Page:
A (mostly) music blog, with a slightly left of center take on everything from music to politics to religion to pop-culture from the heartland.
Tuesday, October 23, 2012
Underappreciated Band Alert: Dag Nasty
One might ask how a legendary band like Dag Nasty could be
underappreciated. Here’s the band that
created melodic hardcore (along with Bad Religion), thus influencing slews of
bands over the past three decades, so how can they be underrated or
underappreciated? Because they have
never gotten the recognition that bands like Minor Threat, the aforementioned
Bad Religion, and even NOFX have received.
You can ask any random fan of punk rock and nearly all of them will know
who Minor Threat, Bad Religion, and NOFX are, but many don’t know Dag Nasty (I
base this on my experience talking to various punk rockers, young and old, over
Dag Nasty was formed in 1985 by former Minor Threat bassist/guitarist
Brian Baker, drummer Colin Sears, bassist Roger Marbury, and vocalist Shawn
Brown. Brown left the band after
recording many of the songs that would be re-recorded for the band’s debut Can I Say. He was replaced by ex-DYS singer Dave Smalley. Smalley recorded with the band for their
debut record, but left Dag Nasty to attend graduate school in Israel. This left the band in a bind because they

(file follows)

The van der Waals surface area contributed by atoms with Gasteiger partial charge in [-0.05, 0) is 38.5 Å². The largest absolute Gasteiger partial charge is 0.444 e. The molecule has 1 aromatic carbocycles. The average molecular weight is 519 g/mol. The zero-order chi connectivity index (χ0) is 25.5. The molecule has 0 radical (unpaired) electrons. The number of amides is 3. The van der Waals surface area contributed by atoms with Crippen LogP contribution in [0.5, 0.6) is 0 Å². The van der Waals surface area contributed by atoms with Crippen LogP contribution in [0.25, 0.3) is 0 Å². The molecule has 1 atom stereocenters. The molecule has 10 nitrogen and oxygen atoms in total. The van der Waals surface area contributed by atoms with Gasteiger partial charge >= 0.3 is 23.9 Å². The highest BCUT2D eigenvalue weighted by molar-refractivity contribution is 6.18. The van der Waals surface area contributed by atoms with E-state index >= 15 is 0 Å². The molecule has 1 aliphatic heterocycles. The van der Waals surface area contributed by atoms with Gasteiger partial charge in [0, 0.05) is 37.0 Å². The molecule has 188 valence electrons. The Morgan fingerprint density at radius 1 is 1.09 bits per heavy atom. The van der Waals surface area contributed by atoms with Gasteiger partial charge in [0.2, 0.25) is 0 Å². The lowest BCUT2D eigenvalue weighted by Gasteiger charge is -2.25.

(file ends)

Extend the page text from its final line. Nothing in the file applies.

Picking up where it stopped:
were scheduled for a tour that summer opening up for the Descendents. Peter Cortner replaced Smalley and the band
hit the road before breaking up after recording some newer songs for a 7 inch
single. A few months later the band got
back together with Doug Carrion, formerly of the Descendents, taking over on
bass and recorded their sophomore full-length Wig Out at Denko’s. The band
recorded one more record, Field Day, before
calling it a day. Twice since then the
Can I Say lineup has reunited and recorded two albums—1992’s Four on the Floor and 2002’s Minority
of One—while the songs recorded with Brown were released in 2010 as Dag with Shawn. The original
lineup will reunite for a performance at the Black Cat in Washington, D.C.
on December 28, 2012 to commemorate Salad
Days, a documentary about the 1980s D.C. hardcore scene. Needless to say, I’d love to be at that show!